The Great Lakes are a unique and extraordinary natural resource — a national treasure for both the United States and Canada. Together, the lakes make up one-fifth of the fresh water on the earth’s surface. They provide drinking water, food, recreation and transportation to more than 35 million Americans. But the Great Lakes have faced many serious environmental challenges. Since 1970, much has been done in attempts to restore and protect the lakes. EPA and nine other federal agencies administer some 140 programs that fund and implement environmental programs in the Great Lakes basin. Although there has been significant progress, the work of cleaning up the lakes and preventing further problems has not always been coordinated. That prompted President Bush, in May 2004, to create a cabinet-level interagency task force and to call for a “regional collaboration of national significance.” After extensive discussions, the federal Great Lakes Interagency Task Force, the Council of Great Lakes Governors, the Great Lakes and St. Lawrence Cities Initiative, Great Lakes tribes (represented by the Great Lakes Indian Fish and Wildlife Commission) and the Great Lakes Congressional Task Force moved to convene a group now known as the Great Lakes Regional Collaboration (GLRC).
The operation of the GLRC is overseen by an Executive Committee and its Subcommittee (PDF, 47Kb), made up of representatives of the Collaboration members.
The Collaboration created a Strategy to Restore and Protect the Great Lakes which was released on December 12, 2005. Public involvement was fostered throughout the process.
Highlights of the GLRC Process:
May 18, 2004
President George W. Bush issued Executive Order 13340 (PDF, 39Kb) directing his cabinet to establish the Great Lakes Interagency Task Force and promote a “Regional Collaboration of National Significance” for the Great Lakes.
December 4, 2004
The Great Lakes Regional Collaboration was officially launched with the first Conveners Meeting on Dec. 3, 2004, in Chicago. On this day, members of the President’s cabinet, the Great Lakes governors, the Great Lakes congressional delegations, mayors, and tribal leaders met and forged an intergovernmental partnership and officially voiced their support for a coordinated strategy to further protect and restore the Great Lakes. About 400 regional leaders and stakeholders attended the Conveners Meeting. Commitment to the Collaboration was expressed in the Great Lakes Declaration(PDF, 10Kb) while the Framework(PDF, 39Kb) for the Great Lakes Regional Collaboration defined the process for developing a Great Lakes restoration and protection strategy. Collaboration partners rallied around a shared vision of a restored, sustainable Great Lakes ecosystem. This generated optimism and a spirit of cooperation. While the Collaboration is a U.S. effort, its members do everything possible to synchronize it’s efforts with those of our Canadian partners.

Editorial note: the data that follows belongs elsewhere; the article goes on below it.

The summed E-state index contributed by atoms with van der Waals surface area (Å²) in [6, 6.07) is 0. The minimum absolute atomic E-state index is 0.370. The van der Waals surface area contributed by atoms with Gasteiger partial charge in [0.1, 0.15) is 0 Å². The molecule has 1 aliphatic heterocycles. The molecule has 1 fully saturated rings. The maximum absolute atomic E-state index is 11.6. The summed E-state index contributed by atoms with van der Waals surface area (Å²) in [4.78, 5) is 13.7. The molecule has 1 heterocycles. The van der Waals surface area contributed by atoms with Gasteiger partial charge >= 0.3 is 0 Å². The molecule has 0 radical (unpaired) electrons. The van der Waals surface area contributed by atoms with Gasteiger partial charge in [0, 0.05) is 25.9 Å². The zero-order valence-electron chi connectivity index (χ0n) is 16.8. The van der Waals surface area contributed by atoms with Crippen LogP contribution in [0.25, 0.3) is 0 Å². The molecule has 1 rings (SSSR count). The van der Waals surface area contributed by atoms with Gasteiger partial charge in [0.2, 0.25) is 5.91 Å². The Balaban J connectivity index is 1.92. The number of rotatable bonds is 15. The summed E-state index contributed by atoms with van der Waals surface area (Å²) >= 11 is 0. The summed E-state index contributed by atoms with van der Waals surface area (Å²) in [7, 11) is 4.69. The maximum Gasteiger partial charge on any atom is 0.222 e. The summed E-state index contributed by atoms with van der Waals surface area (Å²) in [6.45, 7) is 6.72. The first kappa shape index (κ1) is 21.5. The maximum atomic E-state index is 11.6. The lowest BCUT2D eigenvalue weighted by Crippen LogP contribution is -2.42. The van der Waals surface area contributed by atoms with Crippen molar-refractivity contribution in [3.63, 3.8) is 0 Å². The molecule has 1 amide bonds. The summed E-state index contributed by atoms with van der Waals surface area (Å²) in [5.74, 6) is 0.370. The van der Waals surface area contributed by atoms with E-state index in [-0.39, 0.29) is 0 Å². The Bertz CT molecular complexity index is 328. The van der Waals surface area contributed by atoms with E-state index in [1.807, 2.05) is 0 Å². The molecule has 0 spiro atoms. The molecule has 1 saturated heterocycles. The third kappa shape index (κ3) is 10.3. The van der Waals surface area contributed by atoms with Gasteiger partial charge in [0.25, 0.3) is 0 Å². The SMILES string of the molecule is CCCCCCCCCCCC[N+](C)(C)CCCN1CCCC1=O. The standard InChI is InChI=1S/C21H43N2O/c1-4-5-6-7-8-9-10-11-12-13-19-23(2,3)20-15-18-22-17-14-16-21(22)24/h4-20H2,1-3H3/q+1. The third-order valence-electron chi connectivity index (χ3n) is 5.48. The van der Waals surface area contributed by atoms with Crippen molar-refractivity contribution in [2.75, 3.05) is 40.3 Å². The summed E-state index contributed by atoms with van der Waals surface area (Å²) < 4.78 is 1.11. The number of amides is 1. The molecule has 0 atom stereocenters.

Following the Conveners Meeting, the Issue Area Strategy Teams began their work of drafting a comprehensive strategy for Great Lakes restoration and protection efforts.
July 7, 2005
On July 7, 2005, the Great Lakes Regional Collaborations released its Draft Strategy document for public view and comment at GLRC Summit I in Duluth, Minnesota. The Draft Strategy consisted of the recommendations put forward by the eight Issue Area Strategy Teams for consideration by the GLRC.
December 12, 2005
The final Great Lakes Regional Collaboration’s Strategy to Restore and Protect the Great Lakes was released at GLRC Summit II in Chicago on December 12, 2005.